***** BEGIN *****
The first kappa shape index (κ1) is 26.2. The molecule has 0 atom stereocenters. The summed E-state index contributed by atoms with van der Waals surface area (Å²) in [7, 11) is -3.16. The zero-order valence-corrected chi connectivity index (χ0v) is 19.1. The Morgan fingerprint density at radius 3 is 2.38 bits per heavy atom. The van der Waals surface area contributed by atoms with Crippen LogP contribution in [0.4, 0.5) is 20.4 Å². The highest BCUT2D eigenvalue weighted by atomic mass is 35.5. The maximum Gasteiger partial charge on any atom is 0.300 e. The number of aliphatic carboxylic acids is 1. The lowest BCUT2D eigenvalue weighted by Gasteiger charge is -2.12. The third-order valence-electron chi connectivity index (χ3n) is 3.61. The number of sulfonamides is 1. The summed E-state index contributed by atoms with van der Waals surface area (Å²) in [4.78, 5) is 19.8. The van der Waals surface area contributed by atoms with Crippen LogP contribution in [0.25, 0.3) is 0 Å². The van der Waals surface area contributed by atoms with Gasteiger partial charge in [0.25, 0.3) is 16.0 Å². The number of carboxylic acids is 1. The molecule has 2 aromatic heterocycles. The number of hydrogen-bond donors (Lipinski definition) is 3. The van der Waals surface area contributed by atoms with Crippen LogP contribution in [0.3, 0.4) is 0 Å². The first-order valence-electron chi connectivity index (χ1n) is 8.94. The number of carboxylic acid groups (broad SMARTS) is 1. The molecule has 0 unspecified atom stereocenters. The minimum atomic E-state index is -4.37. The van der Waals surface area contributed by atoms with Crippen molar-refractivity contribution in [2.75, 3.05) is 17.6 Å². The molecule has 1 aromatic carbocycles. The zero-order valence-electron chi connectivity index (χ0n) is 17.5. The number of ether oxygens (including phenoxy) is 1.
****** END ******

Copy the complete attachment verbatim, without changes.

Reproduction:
The first kappa shape index (κ1) is 26.2. The molecule has 0 atom stereocenters. The summed E-state index contributed by atoms with van der Waals surface area (Å²) in [7, 11) is -3.16. The zero-order valence-corrected chi connectivity index (χ0v) is 19.1. The Morgan fingerprint density at radius 3 is 2.38 bits per heavy atom. The van der Waals surface area contributed by atoms with Crippen LogP contribution in [0.4, 0.5) is 20.4 Å². The highest BCUT2D eigenvalue weighted by atomic mass is 35.5. The maximum Gasteiger partial charge on any atom is 0.300 e. The number of aliphatic carboxylic acids is 1. The lowest BCUT2D eigenvalue weighted by Gasteiger charge is -2.12. The third-order valence-electron chi connectivity index (χ3n) is 3.61. The number of sulfonamides is 1. The summed E-state index contributed by atoms with van der Waals surface area (Å²) in [4.78, 5) is 19.8. The van der Waals surface area contributed by atoms with Crippen LogP contribution in [0.25, 0.3) is 0 Å². The van der Waals surface area contributed by atoms with Gasteiger partial charge in [0.25, 0.3) is 16.0 Å². The number of carboxylic acids is 1. The molecule has 2 aromatic heterocycles. The number of hydrogen-bond donors (Lipinski definition) is 3. The van der Waals surface area contributed by atoms with Crippen LogP contribution in [0.3, 0.4) is 0 Å². The first-order valence-electron chi connectivity index (χ1n) is 8.94. The number of carboxylic acid groups (broad SMARTS) is 1. The molecule has 0 unspecified atom stereocenters. The minimum atomic E-state index is -4.37. The van der Waals surface area contributed by atoms with Crippen molar-refractivity contribution in [2.75, 3.05) is 17.6 Å². The molecule has 1 aromatic carbocycles. The zero-order valence-electron chi connectivity index (χ0n) is 17.5. The number of ether oxygens (including phenoxy) is 1.